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OECD Review of Agricultural Policies: Chile 2008

image of OECD Review of Agricultural Policies: Chile 2008

This Review measures the level and composition of support provided to Chilean agriculture, and evaluates the effectiveness of current measures in attaining their objectives. The study finds that Chile provides much lower support and protection to its agricultural sector than most OECD countries, even though government expenditures on the sector have trebled in real terms over the past ten years. About half of that spending is on public goods such as infrastructure and irrigation, while the other half consists mostly of measures that seek to make Chile’s poorer farmers more competitive.

This report suggests ways in which the effectiveness of these policies might be enhanced, including by systematic evaluation of policy performance, by closer co-ordination across government agencies, and by framing policies for smallholders and salaried farm workers in an economy-wide context, so that agricultural policies can focus on potentially competitive farmers and be effectively distinguished from other development and social policies.

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Highlights and Policy Recommendations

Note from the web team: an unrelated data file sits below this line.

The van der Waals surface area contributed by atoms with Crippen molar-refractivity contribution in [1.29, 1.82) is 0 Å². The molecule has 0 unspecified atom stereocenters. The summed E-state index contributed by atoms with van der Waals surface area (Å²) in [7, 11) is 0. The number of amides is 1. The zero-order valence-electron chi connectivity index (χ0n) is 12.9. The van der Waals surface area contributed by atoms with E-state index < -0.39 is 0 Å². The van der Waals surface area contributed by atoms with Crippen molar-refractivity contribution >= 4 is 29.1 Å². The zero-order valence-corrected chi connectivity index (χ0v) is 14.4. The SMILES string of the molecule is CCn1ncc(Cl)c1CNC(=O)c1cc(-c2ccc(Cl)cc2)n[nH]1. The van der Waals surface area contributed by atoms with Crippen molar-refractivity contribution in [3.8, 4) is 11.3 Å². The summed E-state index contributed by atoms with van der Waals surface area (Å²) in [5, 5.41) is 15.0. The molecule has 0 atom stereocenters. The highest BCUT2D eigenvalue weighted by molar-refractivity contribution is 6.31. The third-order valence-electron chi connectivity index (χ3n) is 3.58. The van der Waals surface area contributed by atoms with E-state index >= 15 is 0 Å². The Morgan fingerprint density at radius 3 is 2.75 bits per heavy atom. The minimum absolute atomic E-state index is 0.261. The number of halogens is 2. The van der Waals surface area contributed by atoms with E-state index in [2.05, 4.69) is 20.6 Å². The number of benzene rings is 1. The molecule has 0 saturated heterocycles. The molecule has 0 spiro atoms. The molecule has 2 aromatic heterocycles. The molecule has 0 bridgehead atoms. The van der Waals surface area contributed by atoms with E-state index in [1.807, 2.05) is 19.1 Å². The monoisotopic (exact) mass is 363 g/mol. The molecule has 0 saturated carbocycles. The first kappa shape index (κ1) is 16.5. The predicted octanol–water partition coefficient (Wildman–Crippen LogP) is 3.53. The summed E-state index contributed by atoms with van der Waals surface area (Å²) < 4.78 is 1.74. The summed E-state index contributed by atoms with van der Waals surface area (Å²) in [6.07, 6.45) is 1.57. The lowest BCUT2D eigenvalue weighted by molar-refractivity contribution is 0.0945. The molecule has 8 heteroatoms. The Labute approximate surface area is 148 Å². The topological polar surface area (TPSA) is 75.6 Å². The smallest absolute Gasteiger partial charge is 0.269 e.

Chile has made important progress in raising incomes and reducing poverty, and more recently in narrowing income inequality too. The key to this strong economic performance has been sound macroeconomic management, institutional and structural reforms, trade openness, and the prudent management of mineral resources (principally copper). The agricultural sector, in conjunction with related downstream activities, has played a key role in Chile’s economic success. Yet while the incomes of agricultural households have increased, smallscale farmers have seen little change in their farm incomes, with most of the gains coming from improved off-farm opportunities. Agriculture as a whole has benefited from an open trading environment, characterised by a uniform MFN tariff of 6%, and an average effective tariff of about 2% resulting from a wide network of preferential trade agreements. Agriculture has received no more protection than other sectors, with the exception of commodities covered by the country’s price band system (wheat, wheat flour and sugar). In recent years, protection has been low for these products too, as a result of high world prices and (ongoing) policy reforms. Support provided to producers is low compared with other OECD countries, with an average %PSE (producer support as a share of gross farm receipts) of 5% in 2004-06 – a similar figure to the estimates for Australia and Brazil. Budgetary payments have dominated producer support in recent years, with relatively little use of market price support. Total support to the agricultural sector also imposes a milder burden on the economy than in most OECD countries, accounting for 0.4% of GDP between 2003 and 2005, compared with an OECD average of 1.2%. Government expenditures on agriculture have nevertheless more than trebled in real terms over the past ten years. About half of that spending is on public goods, while the other half consists of measures which aim to make Chile’s poorer farmers commercially competitive. The spending on public goods includes essential investments that help raise agricultural competitiveness and protect the country’s environment and natural resource base. But the fact that money is spent on public goods does not itself guarantee that policies are effective, and there is a need for a more systematic evaluation of policy performance. Payments to improve small-scale farmers’ commercial viability need to be based on a realistic assessment of who is potentially competitive within the sector, and to target that constituency. For future generations, that group is likely to be a minority of smallholders. For the majority, the main requirements are for non-agricultural policies that help them diversify their incomes and find better paid jobs outside the sector. In most cases the ultimate aim should be to transform the poorer family farm into a structure in which the farm operation may be retained, but family members (especially sons and daughters) develop the opportunities to obtain higher paid skilled employment. Recently introduced smallholder credit policies that focus on correcting underlying market failures represent a more productive use of resources than traditional credit subsidies.

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